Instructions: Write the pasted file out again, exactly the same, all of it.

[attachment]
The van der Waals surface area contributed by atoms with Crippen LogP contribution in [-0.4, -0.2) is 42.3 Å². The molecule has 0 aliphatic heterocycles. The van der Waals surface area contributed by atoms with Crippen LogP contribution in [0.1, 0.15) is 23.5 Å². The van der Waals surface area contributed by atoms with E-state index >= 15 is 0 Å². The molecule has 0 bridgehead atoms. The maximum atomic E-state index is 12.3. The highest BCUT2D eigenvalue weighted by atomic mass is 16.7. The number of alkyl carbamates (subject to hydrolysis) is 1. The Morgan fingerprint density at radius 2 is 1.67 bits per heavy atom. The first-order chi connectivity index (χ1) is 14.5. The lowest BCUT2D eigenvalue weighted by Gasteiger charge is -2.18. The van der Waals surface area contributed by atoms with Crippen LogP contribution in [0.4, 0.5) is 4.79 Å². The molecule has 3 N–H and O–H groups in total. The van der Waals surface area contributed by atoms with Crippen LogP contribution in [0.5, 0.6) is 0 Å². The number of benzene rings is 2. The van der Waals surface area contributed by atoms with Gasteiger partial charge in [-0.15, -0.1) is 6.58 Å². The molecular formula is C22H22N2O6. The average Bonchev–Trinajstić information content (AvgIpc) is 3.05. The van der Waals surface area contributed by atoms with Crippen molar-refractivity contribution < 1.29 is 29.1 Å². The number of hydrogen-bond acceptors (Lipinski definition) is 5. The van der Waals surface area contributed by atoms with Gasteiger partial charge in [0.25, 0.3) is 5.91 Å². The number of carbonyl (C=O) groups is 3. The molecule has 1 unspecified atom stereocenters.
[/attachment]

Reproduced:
The van der Waals surface area contributed by atoms with Crippen LogP contribution in [-0.4, -0.2) is 42.3 Å². The molecule has 0 aliphatic heterocycles. The van der Waals surface area contributed by atoms with Crippen LogP contribution in [0.1, 0.15) is 23.5 Å². The van der Waals surface area contributed by atoms with E-state index >= 15 is 0 Å². The molecule has 0 bridgehead atoms. The maximum atomic E-state index is 12.3. The highest BCUT2D eigenvalue weighted by atomic mass is 16.7. The number of alkyl carbamates (subject to hydrolysis) is 1. The Morgan fingerprint density at radius 2 is 1.67 bits per heavy atom. The first-order chi connectivity index (χ1) is 14.5. The lowest BCUT2D eigenvalue weighted by Gasteiger charge is -2.18. The van der Waals surface area contributed by atoms with Crippen LogP contribution in [0.4, 0.5) is 4.79 Å². The molecule has 3 N–H and O–H groups in total. The van der Waals surface area contributed by atoms with Crippen LogP contribution in [0.5, 0.6) is 0 Å². The number of benzene rings is 2. The van der Waals surface area contributed by atoms with Gasteiger partial charge in [-0.15, -0.1) is 6.58 Å². The molecular formula is C22H22N2O6. The average Bonchev–Trinajstić information content (AvgIpc) is 3.05. The van der Waals surface area contributed by atoms with Crippen molar-refractivity contribution < 1.29 is 29.1 Å². The number of hydrogen-bond acceptors (Lipinski definition) is 5. The van der Waals surface area contributed by atoms with Gasteiger partial charge in [0.25, 0.3) is 5.91 Å². The number of carbonyl (C=O) groups is 3. The molecule has 1 unspecified atom stereocenters.